Feeling Unfocused at Work? Try Adding Extra Screens.

Incorporating different devices for various tasks can help boost your productivity and focus.

What's the Latest?

Ever wonder who thought up the brilliant idea to put the internet on the same machine as your word processor? If you have, it was probably due to an inability to focus on a single task with so many varying bits of responsibility (or temptation) calling your name. Clive Thompson over at WIRED has a post up today describing a basic solution to this problem: diversify your workflow between multiple screens. If you incorporate additional devices into your routine and designate each of them for a separate task, you can boost your level of focus on each individual necessity.

What's the Big Idea?

Thompson tells how several people who lead very tech-heavy lives balance their tasks between devices:
Paul Bridger, a startup founder based in Europe, says he uses social apps like Twitter only on his iPad Mini so he won’t be seduced by them on his laptop. For Doug Belshaw, a web-literacy lead for Mozilla, it’s about making multiple tasks quickly glanceable. He puts to-do apps on a tablet that he keeps next to his desk like a physical calendar. “Ideally, I’d have a separate device for every activity,” he says.

That last sentence is really quite interesting. Part of the appeal of modern devices is that they consolidate all our tasks onto one screen (remember this?). Yet too much saturation on one device has shown to be detrimental to productivity. Research has shown that it's easier to focus on pieces of paper laid out on a table instead of stacked on top of each other. Thompson seems to believe this is the same idea around multiple screens.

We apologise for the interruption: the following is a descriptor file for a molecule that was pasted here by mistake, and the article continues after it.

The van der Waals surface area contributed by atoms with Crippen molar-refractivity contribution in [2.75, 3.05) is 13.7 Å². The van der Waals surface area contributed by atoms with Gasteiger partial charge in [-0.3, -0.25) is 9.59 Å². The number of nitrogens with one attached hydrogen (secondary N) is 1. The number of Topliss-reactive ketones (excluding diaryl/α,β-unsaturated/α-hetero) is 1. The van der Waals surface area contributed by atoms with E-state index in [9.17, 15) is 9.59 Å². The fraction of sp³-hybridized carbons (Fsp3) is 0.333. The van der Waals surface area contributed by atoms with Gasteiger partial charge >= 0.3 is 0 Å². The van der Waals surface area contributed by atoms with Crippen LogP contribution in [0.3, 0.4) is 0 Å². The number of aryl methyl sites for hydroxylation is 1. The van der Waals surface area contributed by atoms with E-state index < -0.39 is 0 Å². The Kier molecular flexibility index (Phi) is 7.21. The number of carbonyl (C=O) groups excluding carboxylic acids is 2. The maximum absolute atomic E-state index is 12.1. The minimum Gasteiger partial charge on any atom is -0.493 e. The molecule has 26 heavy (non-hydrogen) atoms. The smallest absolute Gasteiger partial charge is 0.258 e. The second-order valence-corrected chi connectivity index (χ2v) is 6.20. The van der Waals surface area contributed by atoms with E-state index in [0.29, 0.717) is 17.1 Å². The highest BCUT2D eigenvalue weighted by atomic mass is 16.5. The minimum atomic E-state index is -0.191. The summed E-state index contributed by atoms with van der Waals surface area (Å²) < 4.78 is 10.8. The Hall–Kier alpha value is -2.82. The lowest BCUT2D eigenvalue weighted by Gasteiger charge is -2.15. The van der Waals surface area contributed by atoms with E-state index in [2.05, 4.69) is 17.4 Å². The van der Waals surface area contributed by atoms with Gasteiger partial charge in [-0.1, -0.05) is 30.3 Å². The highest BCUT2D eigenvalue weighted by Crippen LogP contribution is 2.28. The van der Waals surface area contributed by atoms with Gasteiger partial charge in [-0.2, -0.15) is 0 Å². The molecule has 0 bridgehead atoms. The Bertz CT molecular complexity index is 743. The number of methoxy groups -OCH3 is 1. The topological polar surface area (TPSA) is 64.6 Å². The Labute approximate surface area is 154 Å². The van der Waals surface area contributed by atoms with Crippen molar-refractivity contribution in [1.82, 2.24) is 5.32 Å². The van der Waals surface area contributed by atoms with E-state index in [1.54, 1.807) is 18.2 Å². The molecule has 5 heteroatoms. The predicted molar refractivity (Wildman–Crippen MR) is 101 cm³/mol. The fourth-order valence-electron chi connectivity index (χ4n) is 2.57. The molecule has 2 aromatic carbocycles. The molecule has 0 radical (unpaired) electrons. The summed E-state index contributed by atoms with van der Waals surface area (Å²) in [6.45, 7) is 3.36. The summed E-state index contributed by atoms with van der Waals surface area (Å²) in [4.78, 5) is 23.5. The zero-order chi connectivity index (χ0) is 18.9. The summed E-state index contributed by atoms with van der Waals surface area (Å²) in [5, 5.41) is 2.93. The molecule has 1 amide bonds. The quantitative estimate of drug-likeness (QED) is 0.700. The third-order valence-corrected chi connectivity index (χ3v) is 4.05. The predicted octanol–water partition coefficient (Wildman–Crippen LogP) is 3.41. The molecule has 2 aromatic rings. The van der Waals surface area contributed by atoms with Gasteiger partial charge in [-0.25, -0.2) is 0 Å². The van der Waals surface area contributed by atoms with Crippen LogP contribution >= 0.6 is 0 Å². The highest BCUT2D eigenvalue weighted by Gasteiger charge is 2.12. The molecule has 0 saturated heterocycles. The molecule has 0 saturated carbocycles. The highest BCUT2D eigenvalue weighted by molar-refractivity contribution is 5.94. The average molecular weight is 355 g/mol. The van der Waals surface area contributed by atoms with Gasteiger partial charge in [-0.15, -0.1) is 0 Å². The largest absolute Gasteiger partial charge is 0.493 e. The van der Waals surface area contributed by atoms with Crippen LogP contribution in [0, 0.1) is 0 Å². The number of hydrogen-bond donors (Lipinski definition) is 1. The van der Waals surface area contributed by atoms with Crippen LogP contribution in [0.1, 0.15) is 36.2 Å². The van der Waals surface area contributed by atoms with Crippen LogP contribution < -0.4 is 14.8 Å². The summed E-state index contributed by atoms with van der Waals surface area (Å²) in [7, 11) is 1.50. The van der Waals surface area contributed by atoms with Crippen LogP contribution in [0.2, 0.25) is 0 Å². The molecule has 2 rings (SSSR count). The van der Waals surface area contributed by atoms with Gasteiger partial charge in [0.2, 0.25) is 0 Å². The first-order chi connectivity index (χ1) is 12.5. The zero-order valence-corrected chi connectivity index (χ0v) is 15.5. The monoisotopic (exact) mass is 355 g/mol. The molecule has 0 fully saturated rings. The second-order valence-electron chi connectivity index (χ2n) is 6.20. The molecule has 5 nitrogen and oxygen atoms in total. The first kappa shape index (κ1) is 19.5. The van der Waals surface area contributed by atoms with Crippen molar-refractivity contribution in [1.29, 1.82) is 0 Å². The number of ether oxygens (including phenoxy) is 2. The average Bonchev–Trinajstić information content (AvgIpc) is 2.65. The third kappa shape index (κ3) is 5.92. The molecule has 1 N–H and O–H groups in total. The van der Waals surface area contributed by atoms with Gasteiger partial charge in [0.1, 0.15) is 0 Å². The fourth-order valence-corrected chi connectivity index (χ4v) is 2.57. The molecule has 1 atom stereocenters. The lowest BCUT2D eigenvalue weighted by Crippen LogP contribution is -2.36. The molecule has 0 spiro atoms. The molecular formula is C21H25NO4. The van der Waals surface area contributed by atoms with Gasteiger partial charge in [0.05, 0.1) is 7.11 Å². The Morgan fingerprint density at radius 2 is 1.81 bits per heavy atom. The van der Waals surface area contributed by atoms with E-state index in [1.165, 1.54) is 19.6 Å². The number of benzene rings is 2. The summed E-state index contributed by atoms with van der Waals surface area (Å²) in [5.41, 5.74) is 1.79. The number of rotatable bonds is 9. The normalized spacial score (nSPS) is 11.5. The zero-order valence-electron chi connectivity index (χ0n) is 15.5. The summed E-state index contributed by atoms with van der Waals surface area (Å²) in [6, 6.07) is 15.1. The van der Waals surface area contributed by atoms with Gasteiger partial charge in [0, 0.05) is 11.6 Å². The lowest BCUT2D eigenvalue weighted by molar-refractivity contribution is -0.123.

Keep Reading at WIRED

Photo credit: jannoon028 / Shutterstock

​There are two kinds of failure – but only one is honorable

Malcolm Gladwell teaches "Get over yourself and get to work" for Big Think Edge.

Big Think Edge
  • Learn to recognize failure and know the big difference between panicking and choking.
  • At Big Think Edge, Malcolm Gladwell teaches how to check your inner critic and get clear on what failure is.
  • Subscribe to Big Think Edge before we launch on March 30 to get 20% off monthly and annual memberships.
Keep reading Show less

Herodotus’ mystery vessel turns out to have been real

Archeologists had been doubtful since no such ship had ever been found.

(Christoph Gerigk/Franck Goddio/Hilti Foundation)
Surprising Science
  • In 450 BCE, Greek historian Herodotus described a barge that's never been found.
  • When the ancient port of Thonis-Heracleion was discovered, some 70 sunken ships were found resting in its waters.
  • One boat, Ship 17, uncannily matches the Herodotus' description.
Keep reading Show less

Horseshoe crabs are drained for their blue blood. That practice will soon be over.

The blood of horseshoe crabs is harvested on a massive scale in order to retrieve a cell critical to medical research. However, recent innovations might make this practice obsolete.

Credit: Business Insider (video)
Surprising Science
  • Horseshoe crabs' blue blood is so valuable that a quart of it can be sold for $15,000.
  • This is because it contains a molecule that is crucial to the medical research community.
  • Today, however, new innovations have resulted in a synthetic substitute that may end the practice of farming horseshoe crabs for their blood.
Keep reading Show less

Jordan Peterson on Joe Rogan: The gender paradox and the importance of competition

The Canadian professor has been on the Joe Rogan Experience six times. There's a lot of material to discuss.

Personal Growth
  • Jordan Peterson has constantly been in the headlines for his ideas on gender over the last three years.
  • While on Joe Rogan's podcast, he explains his thoughts on the gender differences in society.
  • On another episode, Peterson discusses the development of character through competition.
Keep reading Show less